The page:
At the University of Chicago Medicine Center for Parkinson’s Disease and Movement Disorders, our neurology experts understand that effective care is customized to the unique symptoms and needs of each patient. As an American Parkinson's Disease Association-certified center, we specialize in the treatment and management of complicated and rare movement disorders, as well as symptoms of progressive neurodegenerative diseases.

Parkinson's Disease

Parkinson’s disease (PD) is a degenerative disease of the nervous system that causes impaired or involuntary movements and can affect behavior, mood and other non-motor functions of the body. PD is a progressive disease, meaning it worsens over time. Diagnosis usually occurs after age 55, though early onset at a younger age is also possible.

Parkinson's disease is caused by the progressive loss of a certain type of neuron cells in the brain. This results in a shortage of the chemical messenger called dopamine, which is important for controlling the body’s motor functions.

Symptoms of Parkinson's Disease

  • Tremor, most commonly starting in the hands but can also occur in the tongue, jaw and legs
  • Stiff or rigid muscles (spasticity)
  • Slow movement (bradykinesia)
  • Decreased vocal volume
  • Lack of facial expression
  • Abnormally small handwriting (micrographia)
  • Shuffling gait (an impaired walk, as if the feet are stuck to the floor)
  • Decreased arm movement when walking
  • Difficulty with balance, posture or gait, which may result in falls

PD symptoms can often be controlled with medication alone, or with a combination of medication and surgical intervention, such as deep brain stimulation (DBS), for patients who meet certain criteria. The extent to which symptoms can be reduced depends on each patient’s individual circumstances. At UChicago Medicine, our goal is to improve symptoms so our patients can enjoy the highest possible quality of life.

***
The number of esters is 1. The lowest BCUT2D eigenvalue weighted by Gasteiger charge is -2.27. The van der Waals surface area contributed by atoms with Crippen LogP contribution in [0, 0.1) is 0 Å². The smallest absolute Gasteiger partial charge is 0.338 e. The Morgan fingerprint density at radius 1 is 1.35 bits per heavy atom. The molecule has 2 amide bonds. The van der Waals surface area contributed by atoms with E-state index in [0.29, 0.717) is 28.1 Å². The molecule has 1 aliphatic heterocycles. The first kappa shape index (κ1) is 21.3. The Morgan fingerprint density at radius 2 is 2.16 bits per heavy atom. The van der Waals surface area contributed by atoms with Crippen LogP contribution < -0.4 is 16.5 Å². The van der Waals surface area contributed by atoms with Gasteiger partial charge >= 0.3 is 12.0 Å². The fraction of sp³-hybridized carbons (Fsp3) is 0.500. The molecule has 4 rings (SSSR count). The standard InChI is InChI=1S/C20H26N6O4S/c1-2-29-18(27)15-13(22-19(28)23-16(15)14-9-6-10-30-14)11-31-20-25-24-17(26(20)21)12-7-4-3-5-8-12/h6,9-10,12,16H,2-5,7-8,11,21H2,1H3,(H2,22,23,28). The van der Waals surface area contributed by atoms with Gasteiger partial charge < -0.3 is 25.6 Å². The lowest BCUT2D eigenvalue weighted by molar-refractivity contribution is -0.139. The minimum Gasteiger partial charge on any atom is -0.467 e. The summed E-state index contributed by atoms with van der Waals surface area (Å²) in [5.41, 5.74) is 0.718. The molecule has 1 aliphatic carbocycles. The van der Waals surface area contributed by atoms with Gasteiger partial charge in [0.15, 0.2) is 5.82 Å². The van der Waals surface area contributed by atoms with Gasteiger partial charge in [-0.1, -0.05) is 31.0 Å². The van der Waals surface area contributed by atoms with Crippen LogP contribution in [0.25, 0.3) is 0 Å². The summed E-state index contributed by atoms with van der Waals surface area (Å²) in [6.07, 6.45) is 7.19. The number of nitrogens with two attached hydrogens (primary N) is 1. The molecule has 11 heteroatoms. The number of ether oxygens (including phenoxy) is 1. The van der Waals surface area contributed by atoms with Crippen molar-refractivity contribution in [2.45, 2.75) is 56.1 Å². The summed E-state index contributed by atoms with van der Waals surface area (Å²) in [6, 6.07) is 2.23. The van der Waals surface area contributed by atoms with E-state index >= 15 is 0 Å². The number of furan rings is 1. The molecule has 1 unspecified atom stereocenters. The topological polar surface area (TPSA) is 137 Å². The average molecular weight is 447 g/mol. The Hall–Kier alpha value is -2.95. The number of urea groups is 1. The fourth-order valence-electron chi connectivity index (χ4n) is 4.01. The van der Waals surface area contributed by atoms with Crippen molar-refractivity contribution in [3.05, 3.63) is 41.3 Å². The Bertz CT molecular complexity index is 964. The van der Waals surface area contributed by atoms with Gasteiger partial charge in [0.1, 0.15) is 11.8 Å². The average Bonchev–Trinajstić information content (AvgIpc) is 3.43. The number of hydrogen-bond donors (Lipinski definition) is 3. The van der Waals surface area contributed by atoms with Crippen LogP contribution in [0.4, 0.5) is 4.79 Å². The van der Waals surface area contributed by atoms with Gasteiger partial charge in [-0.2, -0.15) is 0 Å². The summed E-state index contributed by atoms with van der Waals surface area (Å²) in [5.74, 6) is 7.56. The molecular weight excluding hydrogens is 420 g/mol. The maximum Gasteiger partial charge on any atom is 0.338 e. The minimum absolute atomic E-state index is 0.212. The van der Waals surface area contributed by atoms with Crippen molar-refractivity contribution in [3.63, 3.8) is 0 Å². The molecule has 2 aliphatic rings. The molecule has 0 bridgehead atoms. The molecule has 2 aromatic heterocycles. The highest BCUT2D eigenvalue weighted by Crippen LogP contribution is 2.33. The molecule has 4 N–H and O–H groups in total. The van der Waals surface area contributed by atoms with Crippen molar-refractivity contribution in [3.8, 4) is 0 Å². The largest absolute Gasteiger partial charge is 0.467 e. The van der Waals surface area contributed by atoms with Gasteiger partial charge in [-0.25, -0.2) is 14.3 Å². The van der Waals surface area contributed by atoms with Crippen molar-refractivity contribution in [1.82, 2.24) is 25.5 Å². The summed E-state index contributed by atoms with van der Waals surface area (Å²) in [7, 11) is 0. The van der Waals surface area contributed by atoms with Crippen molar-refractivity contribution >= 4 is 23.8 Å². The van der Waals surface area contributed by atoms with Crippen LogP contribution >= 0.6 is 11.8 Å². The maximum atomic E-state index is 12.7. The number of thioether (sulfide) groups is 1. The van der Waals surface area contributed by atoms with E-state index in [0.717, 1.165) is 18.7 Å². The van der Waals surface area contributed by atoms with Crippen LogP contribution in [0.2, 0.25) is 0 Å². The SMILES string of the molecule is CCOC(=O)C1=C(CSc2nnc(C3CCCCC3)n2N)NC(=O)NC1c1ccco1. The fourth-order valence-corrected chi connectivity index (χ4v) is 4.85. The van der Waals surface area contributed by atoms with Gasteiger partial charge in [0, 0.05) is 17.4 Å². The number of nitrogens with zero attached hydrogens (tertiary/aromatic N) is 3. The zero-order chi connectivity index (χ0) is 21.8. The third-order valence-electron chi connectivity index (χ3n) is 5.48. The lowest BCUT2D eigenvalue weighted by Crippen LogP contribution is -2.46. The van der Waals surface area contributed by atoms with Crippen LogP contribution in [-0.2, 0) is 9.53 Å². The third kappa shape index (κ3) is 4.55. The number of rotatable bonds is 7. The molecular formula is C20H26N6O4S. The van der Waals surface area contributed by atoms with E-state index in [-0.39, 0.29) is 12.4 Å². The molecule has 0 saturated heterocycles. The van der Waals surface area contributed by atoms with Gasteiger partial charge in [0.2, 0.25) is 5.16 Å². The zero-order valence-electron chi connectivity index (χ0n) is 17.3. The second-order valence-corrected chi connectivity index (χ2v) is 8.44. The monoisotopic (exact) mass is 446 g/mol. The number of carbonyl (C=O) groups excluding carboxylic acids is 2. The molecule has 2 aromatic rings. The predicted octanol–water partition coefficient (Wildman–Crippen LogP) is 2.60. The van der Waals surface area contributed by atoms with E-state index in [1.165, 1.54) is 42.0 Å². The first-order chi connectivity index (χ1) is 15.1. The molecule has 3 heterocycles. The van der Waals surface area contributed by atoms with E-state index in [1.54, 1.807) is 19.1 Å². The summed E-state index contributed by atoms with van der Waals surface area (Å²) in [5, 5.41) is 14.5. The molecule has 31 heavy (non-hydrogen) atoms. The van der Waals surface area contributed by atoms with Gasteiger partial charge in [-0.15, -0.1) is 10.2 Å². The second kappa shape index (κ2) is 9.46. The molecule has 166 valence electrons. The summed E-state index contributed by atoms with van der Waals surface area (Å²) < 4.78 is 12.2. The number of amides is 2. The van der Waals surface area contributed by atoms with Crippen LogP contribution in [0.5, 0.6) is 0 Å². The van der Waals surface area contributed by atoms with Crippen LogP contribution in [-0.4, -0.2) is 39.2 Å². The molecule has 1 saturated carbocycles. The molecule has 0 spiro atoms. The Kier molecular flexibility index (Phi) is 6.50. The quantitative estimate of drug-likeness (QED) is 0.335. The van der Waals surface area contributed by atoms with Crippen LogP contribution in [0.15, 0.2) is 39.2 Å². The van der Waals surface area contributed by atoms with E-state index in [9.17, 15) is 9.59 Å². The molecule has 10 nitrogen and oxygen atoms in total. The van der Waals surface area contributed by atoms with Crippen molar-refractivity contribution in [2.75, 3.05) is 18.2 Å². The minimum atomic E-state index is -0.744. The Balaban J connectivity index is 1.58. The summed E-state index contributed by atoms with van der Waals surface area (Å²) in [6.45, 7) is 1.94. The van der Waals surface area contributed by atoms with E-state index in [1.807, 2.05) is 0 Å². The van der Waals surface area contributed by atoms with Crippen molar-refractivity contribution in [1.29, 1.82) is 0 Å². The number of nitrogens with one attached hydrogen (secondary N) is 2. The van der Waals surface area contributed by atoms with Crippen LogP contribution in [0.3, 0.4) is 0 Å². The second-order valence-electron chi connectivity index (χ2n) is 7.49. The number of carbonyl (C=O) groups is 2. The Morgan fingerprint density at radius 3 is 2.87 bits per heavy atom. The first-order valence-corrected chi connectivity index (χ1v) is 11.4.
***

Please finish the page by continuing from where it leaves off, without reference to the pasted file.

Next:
Essential Tremor

Essential tremor, also known as benign familial tremor, is the most common movement disorder. Characterized by uncontrollable shaking, essential tremor progresses slowly. It is distinctly different from Parkinson’s disease, although commonly misdiagnosed. Some patients may have essential tremor and PD.

Symptoms of Essential Tremor

  • Difficulty with precise tasks (threading a needle)
  • Excessive shaking in hands
  • Inability to dress or feed yourself
  • Shaking in tongue
  • Shaking in arms
  • Tremor in voice
  • Tremor in neck

Treatment plans for essential tremor may involve medication, surgery or a combination of both. Initial treatment often includes propranolol or primidone, which are medications that have proven effective in about half of patients. Deep brain stimulation (DBS) surgery is a highly effective treatment option for patients who are eligible candidates.

Conditions We Treat

In addition to Parkinson's Disease and Essential Tremor, our neurologists are experts in treating:

  • Ataxia 
  • Blepharospasm
  • Chorea
  • Cortical basal degeneration (CBD)
  • Dystonia
  • Dyskinesias
  • Hemifacial spasm
  • Huntington's disease (HD)
  • Multiple system atrophy (MSA)
  • Myoclonus
  • Parkinsonian syndrome
  • Progressive supranuclear palsy (PSP)
  • Tics
  • Tourette syndrome (TS)
  • Rett syndrome
  • Wilson's disease
Parkinson's disease patient Cheng Xiu Xu, who was treated by physicians Tao Xie, MD, PhD, and Peter Warnke, MD, plays ping pong at her apartment building

Deep Brain Stimulation Helps Woman Regain Control of Parkinson's Symptoms

Cheng Xiu Xu's Parkinson's symptoms became too much for her and her neurologist. She turned to UChicago Medicine experts for relief. Now that she's doing better, she can once again enjoy her favorite sport: ping-pong.

Read Xu's Story

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